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This trip, experience, and field work contributed a lot to my PhD research project. They provided me with preliminary results in assessing the impact of plastics and microplastics on the aquatic ecosystems in the Russian territories, such as Central and Siberian Regions.
Travel Report: Tamara Kazmiruk
Tamara Kazmiruk, a PhD student in the Department of Biological Sciences, received a Graduate International Research Travel Award (GIRTA) to further her research in Russia.
I am a recipient of the Graduate International Research Travel Award for Summer 2019 at Simon Fraser University. With the support of GIRTA, I was able to travel to Russia, for a period of six weeks (from July 10 to August 22) in 2019 to conduct research on identifying the impact of plastics and microplastics on different types of aquatic ecosystems in Central (Volga River) and Siberian (Altai) Regions of Russia.
My PhD research project investigates (1) the abundance and distribution of microplastics and their behavioural mechanisms within different aquatic environments and (2) the sorption of trace elements (cadmium (Cd), lead (Pb), zinc (Zn), copper (Cu) and mercury (Hg)) by the most commonly reported types of polymer materials and microplastics (low-density polyethylene (LDPE), high-density polyethylene (HDPE), polyamides/nylons (PA), pellets, fragments and fibres) in intertidal sediments.
Pollution assessment programs have traditionally used sediments to determine the levels of different pollutants such as trace elements, as they accumulate at significantly higher concentrations in sediments than in water and show a higher temporal stability. Importantly, sediment-associated contaminants tend to accumulate in depositional areas on small fine-grained particles, which have a very high surface area and tendency for a higher concentration of organic matter. As a result, sediments can serve as a secondary source of pollution to the aquatic ecosystems and ultimately to higher trophic levels, including humans. In addition, “modern” sediments can contain a larger proportion of microplastics as compared to the overlying water column. Thus, microplastics are ubiquitous in the sediments of intertidal/coastal area and estuaries.
A major data gap that has been identified in assessing the impact of plastics and microplastics on the aquatic ecosystems around the world is the absence of data from the Russian territories. To support my research, I spent six weeks of summer 2019 in the Central and Siberian Regions, Russia.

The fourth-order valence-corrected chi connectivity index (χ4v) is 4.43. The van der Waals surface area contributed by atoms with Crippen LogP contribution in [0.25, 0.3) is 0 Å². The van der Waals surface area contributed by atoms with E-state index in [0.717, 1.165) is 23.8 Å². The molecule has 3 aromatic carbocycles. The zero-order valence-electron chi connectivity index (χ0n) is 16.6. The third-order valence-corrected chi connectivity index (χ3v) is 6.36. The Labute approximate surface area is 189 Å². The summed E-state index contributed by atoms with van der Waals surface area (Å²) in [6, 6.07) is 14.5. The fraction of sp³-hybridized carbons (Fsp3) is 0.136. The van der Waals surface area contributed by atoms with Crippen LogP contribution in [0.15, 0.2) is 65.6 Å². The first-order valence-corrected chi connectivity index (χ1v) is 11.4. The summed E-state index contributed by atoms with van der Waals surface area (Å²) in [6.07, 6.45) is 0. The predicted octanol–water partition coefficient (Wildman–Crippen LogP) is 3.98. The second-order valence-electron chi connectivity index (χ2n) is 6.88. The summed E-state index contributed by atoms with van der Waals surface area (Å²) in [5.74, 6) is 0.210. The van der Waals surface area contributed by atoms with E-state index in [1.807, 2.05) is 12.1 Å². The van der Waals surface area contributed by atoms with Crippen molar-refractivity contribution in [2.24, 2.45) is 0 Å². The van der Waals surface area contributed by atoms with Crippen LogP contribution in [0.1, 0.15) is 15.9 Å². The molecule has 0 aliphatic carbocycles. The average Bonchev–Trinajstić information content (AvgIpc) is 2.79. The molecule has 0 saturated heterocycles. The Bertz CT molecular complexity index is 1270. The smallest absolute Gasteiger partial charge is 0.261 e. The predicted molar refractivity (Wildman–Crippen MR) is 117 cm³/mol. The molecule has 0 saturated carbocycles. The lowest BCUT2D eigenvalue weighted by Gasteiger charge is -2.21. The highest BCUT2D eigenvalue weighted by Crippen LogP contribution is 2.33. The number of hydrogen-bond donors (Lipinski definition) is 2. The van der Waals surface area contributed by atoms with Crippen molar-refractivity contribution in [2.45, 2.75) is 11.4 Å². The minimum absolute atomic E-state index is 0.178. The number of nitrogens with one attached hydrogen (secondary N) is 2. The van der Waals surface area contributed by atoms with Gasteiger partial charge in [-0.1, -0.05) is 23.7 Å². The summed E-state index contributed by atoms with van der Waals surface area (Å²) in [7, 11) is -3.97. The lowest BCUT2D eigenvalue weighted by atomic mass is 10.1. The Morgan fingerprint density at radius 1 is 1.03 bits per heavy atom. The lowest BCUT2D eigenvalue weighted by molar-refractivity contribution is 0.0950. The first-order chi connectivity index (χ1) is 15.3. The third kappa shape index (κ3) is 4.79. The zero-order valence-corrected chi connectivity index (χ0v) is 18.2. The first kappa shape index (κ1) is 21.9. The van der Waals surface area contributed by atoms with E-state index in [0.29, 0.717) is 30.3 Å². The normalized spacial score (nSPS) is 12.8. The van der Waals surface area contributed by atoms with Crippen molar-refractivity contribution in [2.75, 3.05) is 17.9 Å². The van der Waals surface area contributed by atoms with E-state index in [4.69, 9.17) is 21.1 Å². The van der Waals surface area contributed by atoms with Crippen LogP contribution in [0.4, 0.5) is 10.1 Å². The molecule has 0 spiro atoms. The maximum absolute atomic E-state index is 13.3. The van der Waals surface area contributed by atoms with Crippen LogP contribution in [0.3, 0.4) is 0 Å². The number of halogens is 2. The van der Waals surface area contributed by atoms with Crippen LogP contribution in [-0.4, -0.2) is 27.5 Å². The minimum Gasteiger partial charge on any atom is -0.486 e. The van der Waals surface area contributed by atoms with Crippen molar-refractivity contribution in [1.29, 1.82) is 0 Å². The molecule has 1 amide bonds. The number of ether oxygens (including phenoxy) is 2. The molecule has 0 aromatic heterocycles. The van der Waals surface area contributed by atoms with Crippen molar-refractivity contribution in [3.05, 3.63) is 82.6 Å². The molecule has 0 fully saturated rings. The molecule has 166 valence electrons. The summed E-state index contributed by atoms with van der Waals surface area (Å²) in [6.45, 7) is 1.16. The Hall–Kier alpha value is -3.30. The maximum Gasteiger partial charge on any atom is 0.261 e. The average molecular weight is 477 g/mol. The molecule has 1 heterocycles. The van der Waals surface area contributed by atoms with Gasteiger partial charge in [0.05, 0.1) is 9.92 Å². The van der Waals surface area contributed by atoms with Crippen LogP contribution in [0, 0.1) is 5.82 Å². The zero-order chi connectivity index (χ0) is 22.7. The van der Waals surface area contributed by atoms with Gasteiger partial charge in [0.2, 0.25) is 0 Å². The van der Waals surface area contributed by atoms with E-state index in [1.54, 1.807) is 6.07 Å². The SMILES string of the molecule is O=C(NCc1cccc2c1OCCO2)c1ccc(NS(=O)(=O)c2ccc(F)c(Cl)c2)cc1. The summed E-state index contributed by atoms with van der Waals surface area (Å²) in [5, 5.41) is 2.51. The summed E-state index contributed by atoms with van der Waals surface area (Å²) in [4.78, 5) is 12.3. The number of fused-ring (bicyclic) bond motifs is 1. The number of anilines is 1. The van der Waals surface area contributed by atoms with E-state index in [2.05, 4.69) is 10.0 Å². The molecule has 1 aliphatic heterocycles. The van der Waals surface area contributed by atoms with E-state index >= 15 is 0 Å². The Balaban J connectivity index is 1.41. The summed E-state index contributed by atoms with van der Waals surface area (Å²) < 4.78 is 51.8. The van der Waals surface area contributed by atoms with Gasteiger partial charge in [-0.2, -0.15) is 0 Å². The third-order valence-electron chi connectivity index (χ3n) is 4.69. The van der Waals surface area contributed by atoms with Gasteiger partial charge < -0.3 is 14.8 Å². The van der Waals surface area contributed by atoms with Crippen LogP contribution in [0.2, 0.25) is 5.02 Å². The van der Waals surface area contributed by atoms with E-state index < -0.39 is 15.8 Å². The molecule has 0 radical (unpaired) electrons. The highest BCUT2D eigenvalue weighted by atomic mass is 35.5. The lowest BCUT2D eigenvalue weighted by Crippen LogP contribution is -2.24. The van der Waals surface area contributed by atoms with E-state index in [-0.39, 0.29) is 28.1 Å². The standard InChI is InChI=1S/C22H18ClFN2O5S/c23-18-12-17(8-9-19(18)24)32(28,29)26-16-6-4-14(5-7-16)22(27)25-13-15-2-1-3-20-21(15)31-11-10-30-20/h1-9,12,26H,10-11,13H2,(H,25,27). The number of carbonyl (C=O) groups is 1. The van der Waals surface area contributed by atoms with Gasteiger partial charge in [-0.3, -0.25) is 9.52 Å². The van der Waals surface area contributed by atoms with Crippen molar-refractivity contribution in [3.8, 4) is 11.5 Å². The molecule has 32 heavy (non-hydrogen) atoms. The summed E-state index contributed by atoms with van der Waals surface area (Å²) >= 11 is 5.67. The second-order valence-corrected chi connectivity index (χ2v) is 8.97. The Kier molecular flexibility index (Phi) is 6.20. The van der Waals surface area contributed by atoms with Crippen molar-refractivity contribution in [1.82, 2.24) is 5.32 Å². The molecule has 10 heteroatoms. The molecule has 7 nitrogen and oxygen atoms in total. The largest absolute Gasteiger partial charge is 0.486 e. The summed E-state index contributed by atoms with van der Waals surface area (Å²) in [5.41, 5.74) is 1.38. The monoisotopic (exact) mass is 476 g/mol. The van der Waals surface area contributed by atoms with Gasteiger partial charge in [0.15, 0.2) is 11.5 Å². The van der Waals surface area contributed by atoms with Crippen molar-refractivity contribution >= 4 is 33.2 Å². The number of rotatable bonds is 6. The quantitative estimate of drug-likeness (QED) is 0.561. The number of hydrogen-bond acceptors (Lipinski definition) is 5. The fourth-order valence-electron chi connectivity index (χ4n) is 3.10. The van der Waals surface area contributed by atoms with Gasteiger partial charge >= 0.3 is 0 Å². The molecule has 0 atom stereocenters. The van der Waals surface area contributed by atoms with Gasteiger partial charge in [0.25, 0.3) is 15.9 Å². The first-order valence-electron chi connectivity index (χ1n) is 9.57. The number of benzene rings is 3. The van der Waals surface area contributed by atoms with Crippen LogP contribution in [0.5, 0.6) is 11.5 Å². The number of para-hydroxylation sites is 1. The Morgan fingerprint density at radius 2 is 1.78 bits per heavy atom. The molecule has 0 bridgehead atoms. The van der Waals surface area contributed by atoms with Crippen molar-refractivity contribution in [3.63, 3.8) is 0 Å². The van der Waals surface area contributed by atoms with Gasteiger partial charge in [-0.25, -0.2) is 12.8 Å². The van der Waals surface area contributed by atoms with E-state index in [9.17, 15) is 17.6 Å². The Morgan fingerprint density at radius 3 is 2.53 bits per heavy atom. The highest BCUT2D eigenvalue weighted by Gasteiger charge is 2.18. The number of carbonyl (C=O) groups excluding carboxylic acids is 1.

During my trip I spent a great deal of time in the field in order to collect samples (water, sediments, plastic materials, and microplastics). The samples of plastic materials and microplastics I obtained from the field work are currently being processed in our lab in SFU. We are currently measuring the trace elements (cadmium (Cd), lead (Pb), zinc (Zn), copper (Cu)) and mercury (Hg)) in the plastic and microplastic samples.
My research from this travel will benefit from covering one of the data gaps in characterization of the types, amounts and behaviour (ability to sorb and leach trace elements) of plastics and microplastics. Anticipated results are:
(1) characterization of the types and amounts of plastics and microplastics that occur within sediments of the aquatic ecosystems in the Central (Volga River) and Siberian (Altai) Regions of Russia;
(2) estimation of the amounts of trace elements (cadmium (Cd), lead (Pb), zinc (Zn), and copper (Cu)) and mercury (Hg) in the plastics and microplastics samples taken from the sediments of aquatic ecosystems in the Central (Volga River) and Siberian (Altai) Regions of Russia.
This trip, experience, and field work contributed a lot to my PhD research project. They provided me with preliminary results in assessing the impact of plastics and microplastics on the aquatic ecosystems in the Russian territories, such as Central and Siberian Regions. This is a new and exciting field of study of the interaction of contaminants and microplastics within sediment environments, and I have been very lucky to have the opportunity to work with the current leaders in this research area.
I am grateful to Simon Fraser University for the financial support that allowed me to undertake this research. Thanks to the Graduate International Research Travel Award (GIRTA), I had a unique opportunity to conduct research at the Central and Siberian Regions of Russia.
I would like to express my appreciation to Debbie Sandher (Undergraduate/Scholarship Secretary), Mike Cheng (Financial Assistant), Marlene Nguyen (Graduate Program Assistant), and Eric Shen (Computer Technician) for their expert guidance, advice, and assistance. Finally, I would like to thank Dr. Leah I. Bendell (my Senior Supervisor) for providing me with this opportunity and for supporting me throughout my PhD career.